Exton Cubic Group Limited, the company at the centre of the brouhaha over the prospecting for bauxite in Nyinahin in the Atwima Mponua District in the Ashanti Region, has stated that its operations in the area are within the confines of the law.
The company has, therefore, described the seizure of its vehicles and equipment in Nyinahin as an illegality.
Speaking at a press conference in Accra on Thursday, the Communications Officer of the company, Mr Samuel Gyamfi, discounted claims that its equipment was impounded at a mining site.
“The allegations that Exton Cubic made an attempt to go and mine and that is what has caused the brouhaha are totally false. What happened was that on August 16, 2017, we received an email from the Minerals Commission informing us that they will be visiting our site at Nyinahin to inspect our prospecting activities and have discussions with us at the site.
“The vehicles and equipment were being conveyed there to create access routes for the Minerals Commission officials and our trucks. It is not an illegal thing to do because if you are doing prospecting, you are allowed to dig, excavate and transport the samples and these require vehicles for the preparatory activities. This was what we were about to do.
“I would like to put on record that the vehicles and equipment were impounded in the town and not in the forest, as is being purported. Even more, there was no single excavator or any mining machine among the equipment that was being transported. What we went to do was preparatory work,” he stressed.
Last Wednesday, hundreds of irate youth of Nyinahin, dressed in red, took to the streets of the town to register their displeasure against the Minister of Lands and Natural Resources, Mr John Peter Amewu, and the Forestry Commission for allowing Exton Cubic to prospect for bauxite in the area.
The demonstrators backed the decision by the Ashanti Regional Minister, Mr Simon Osei-Mensah, to confiscate the mining equipment belonging to Exton Cubic, said to be owned by Mr Ibrahim Mahama, a younger brother of former President John Dramani Mahama.
The protesters demanded the abrogation of the lease contract which the Ministry of Lands and Natural Resources had granted to Exton Cubic on December 29, 2016, giving it authorisation to mine for bauxite in different concessions in the vicinity of the town for periods between18 to 21 years.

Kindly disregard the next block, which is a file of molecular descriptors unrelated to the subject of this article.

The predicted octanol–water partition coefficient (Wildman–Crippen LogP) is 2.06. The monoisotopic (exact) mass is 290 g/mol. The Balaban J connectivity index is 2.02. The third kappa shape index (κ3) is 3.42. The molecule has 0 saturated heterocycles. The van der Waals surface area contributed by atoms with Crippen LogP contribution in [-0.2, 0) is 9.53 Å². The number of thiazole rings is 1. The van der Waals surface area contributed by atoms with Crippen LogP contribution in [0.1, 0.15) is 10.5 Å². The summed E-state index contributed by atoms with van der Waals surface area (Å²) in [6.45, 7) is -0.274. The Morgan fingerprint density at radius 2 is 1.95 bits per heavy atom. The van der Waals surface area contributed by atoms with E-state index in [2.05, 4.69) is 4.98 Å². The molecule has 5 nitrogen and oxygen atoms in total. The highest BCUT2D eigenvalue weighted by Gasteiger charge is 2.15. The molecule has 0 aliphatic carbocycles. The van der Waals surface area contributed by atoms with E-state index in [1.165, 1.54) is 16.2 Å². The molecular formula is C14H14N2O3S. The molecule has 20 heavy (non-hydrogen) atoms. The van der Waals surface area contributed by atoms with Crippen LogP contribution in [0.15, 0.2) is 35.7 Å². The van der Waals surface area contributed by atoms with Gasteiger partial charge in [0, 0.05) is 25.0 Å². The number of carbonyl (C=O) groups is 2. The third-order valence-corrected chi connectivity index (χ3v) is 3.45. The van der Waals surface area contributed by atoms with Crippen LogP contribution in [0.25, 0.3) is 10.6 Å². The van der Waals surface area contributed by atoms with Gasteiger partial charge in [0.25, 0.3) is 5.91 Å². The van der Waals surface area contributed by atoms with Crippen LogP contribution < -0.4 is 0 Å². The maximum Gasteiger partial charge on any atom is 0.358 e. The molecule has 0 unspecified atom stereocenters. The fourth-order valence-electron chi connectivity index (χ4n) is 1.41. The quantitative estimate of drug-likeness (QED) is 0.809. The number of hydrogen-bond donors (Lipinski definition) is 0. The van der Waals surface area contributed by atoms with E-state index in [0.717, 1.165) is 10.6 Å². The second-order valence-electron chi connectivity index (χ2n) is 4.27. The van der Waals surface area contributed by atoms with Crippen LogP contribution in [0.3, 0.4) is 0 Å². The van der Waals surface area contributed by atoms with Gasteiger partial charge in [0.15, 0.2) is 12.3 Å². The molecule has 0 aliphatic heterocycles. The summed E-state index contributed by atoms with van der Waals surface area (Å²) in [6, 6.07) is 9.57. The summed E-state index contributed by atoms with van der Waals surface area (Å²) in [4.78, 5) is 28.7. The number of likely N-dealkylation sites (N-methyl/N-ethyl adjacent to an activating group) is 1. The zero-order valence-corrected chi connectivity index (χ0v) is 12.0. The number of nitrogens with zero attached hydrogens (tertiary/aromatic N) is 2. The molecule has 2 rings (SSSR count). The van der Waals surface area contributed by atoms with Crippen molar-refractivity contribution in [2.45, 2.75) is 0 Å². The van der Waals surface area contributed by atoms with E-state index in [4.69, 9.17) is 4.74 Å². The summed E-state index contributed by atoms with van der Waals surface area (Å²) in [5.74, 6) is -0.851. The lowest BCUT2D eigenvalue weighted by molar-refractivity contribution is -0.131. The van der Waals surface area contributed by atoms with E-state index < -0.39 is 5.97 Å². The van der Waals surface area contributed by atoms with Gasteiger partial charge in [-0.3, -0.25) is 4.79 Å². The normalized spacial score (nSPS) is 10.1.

According to them, the people of Nyinahin ought to have been given the first prerogative of prospecting for the mineral as a way of giving jobs to the youth of the area.
Meanwhile, the Environmental Protection Agency (EPA) has waded into Exton Cubic Group’s environmental permit status under its mining lease, saying the group has not obtained the required EPA permit under its mining lease.
According to the EPA, any attempt by the group to undertake any mining activity was illegal.
“The bottom line is that Exton Cubic has not obtained the required EPA permit under its mining lease and, therefore, any attempt to enter the area for any mining activity is illegal,” a statement signed by the Public Relations Officer of the EPA, Mrs Angelina Mensah, and issued in Accra.
It said on March 29, 2016, the group applied for three environmental permits from the EPA to undertake prospecting of bauxite on its Mpraeso, Kiriyaso and Kyekyewere concessions in the Ashanti Region, covering a total of 346.08 square kilometres.
The EPA, the statement said, granted the permits on June 7, 2016, saying the company, among other conditions, was to notify the EPA as soon as prospecting activities commenced.
Addressing the press conference, Mr Gyamfi said the company had followed due diligence in all processes with the appropriate state agencies, ranging from the Minerals Commission, the EPA, the Forestry Commission and the Lands Commission.
He said the company was mindful of the requirements of the law and would not in any way go contrary to the requirements, stressing: “We want to ensure that before we attempt to mine, we would have gone through all the necessary legal processes.”
He described the claim by the EPA that the company had not acquired the required EPA permit under the mining lease as unfortunate, given the fact that the regulatory body had issued the required permit to prospect for bauxite to the company.
“The press release issued by the EPA is flawed because they have not given us any correspondence that the environmental permit they granted us on June 7, 2016 was illegal.
“The facts are that we are yet to get an environmental permit for mining, which we applied for on March 30, 2017, but have not heard from the EPA on that one.
“We submitted the required documents but because we did not hear from them, we followed up on June 18, 2017 for the EPA to expedite action on the environmental permit for mining which has not been issued yet, so we are not mining,” he said.
Mr Gyamfi further stated that the company contacted the Minerals Commission and the Ministry of Lands and Natural Resources for the grant of a mining lease for a period of 30 years, following advanced prospecting it had done ahead of the two-year period.
He said the commission assessed the company’s documents and made a recommendation to the ministry, after which a mining lease was issued to the company on December 29, 2016.
“The mining lease at the Nyinahin bauxite concession was duly registered at the Lands Commission on January 9, 2017 and this can be verified by anyone who so wishes,” he stressed.